Noah's Norwegian Narrative (An In-Depth Look Into International Exchange)

Posted by Noah

My name is Noah Betzen, and I am pursuing a bachelor of science in computer science through the University of Alaska Fairbanks. In August of 2013, I left the United States and travelled to Narvik, Norway to study as an exchange student through the north2north international student exchange program. I spent ten months there studying nothing but Norwegian language and social studies.

There is an old joke that goes: If you can speak three languages you're trilingual. If you can speak two languages you're bilingual. If you can speak only one language you're an American. This joke was, in essence, my motivation for studying abroad. Studying abroad and learning another language have always been on my list of things to do before I die. I studied Spanish for two years in high school, but I was never really interested in the language. I didn’t feel a particular connection to the language or culture. Norwegian was a language I felt that I could identify with. My ancestry is almost purely Norwegian, and it felt right. The majority of people I have talked to about traveling/studying abroad have said that their time abroad was the best period of their lives. I was always a bit skeptical that any time I spent abroad would be particularly amazing. I’ve always been a somewhat unadventurous introvert. There was something about this adventure that was different. I figured that learning the language would give me a more long-term result that I could show for my time abroad. I hoped that learning another language would broaden my perspective on life and the world. I wasn’t just going to learn another language; I was going to learn another culture by leaving my own. It was like a pseudo fresh start.

Before I got to Norway, I had no idea what to expect. I'd never really been out of the US before. I didn’t want to put much thought into it either, because in my experience it is best to go with the flow when it comes to big changes. I still had the occasional panic attack when setbacks came up, but for the most part I took things in stride.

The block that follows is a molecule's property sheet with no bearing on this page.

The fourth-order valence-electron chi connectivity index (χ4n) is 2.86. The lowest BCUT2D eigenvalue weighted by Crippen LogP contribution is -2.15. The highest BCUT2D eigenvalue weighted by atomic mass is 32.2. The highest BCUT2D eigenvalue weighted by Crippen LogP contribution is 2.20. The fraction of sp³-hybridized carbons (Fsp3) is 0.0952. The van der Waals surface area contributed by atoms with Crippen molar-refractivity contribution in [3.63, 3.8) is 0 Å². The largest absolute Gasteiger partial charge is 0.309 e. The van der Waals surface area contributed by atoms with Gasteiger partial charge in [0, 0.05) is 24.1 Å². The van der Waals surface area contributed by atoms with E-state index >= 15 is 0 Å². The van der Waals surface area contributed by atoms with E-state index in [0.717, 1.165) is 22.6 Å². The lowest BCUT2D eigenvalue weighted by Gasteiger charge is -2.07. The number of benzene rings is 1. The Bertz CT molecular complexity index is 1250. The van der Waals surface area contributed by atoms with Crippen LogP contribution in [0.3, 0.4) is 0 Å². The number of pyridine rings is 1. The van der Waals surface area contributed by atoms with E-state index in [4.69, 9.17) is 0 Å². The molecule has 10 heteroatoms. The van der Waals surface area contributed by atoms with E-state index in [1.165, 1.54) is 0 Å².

When I got to Norway, I knew nothing and I knew no one. As soon as I landed in Oslo, I could tell that the atmosphere around me was different. Very few people around me were speaking English, and so the background noise was mostly Norwegian. I felt out of place, almost as though the people around me could subconsciously know that I was an American, even though there were no weird glances or stares. I shortly realized that, as far as anyone else was concerned, I was just a normal person. Even if they realized I was American, it’s not like it mattered. I stumbled my way through Oslo and eventually to Narvik with English. Luckily, most people under thirty have a decent to excellent grasp of English; it almost felt like cheating when I spoke English.

The culture shock I experienced in Norway wasn’t blatant; it was subtle and gradual. At first glance, Norway was a lot like the United States. Norwegians drive on the right (read: correct) side of the road. Most Norwegians speak English, especially if they are young. They consume American entertainment media. That’s about where the similarities stop. Norwegian bank notes are all different sizes and colors. Most places don’t accept credit or debit cards without an RFID chip. There is a different set of traffic signs that are difficult to learn. Most grocery stores don’t sell sliced bread; they have a special bread-cutting machine you have to use. Laundry machines operate slightly differently. Norwegian college students consume low-quality and cheap pizzas in the same way American college students consume ramen. There are two types of cheese in Norway: yellow and brown. There are electric water kettles in almost every room. The way doors open (push or pull) are generally reversed than what I was used to. Tipping your servers is seen as a strange thing to do. Norwegians rely heavily on the use of direct money transfers for everything not requiring a card or cash payment. Almost every single store imaginable is closed on Sundays by law. Grocery store check-out machines will not process any sales of alcohol after a certain time (even when the store is still open for another several hours). There is a period between May 1st and May 17th where high schoolers are allowed and almost expected to have a crazy and organized party where they drink and generally cause trouble for the sake of tradition. I learned of each of these things one at a time as I began to explore and communicate more, and every time I was confused and made a mental note of it.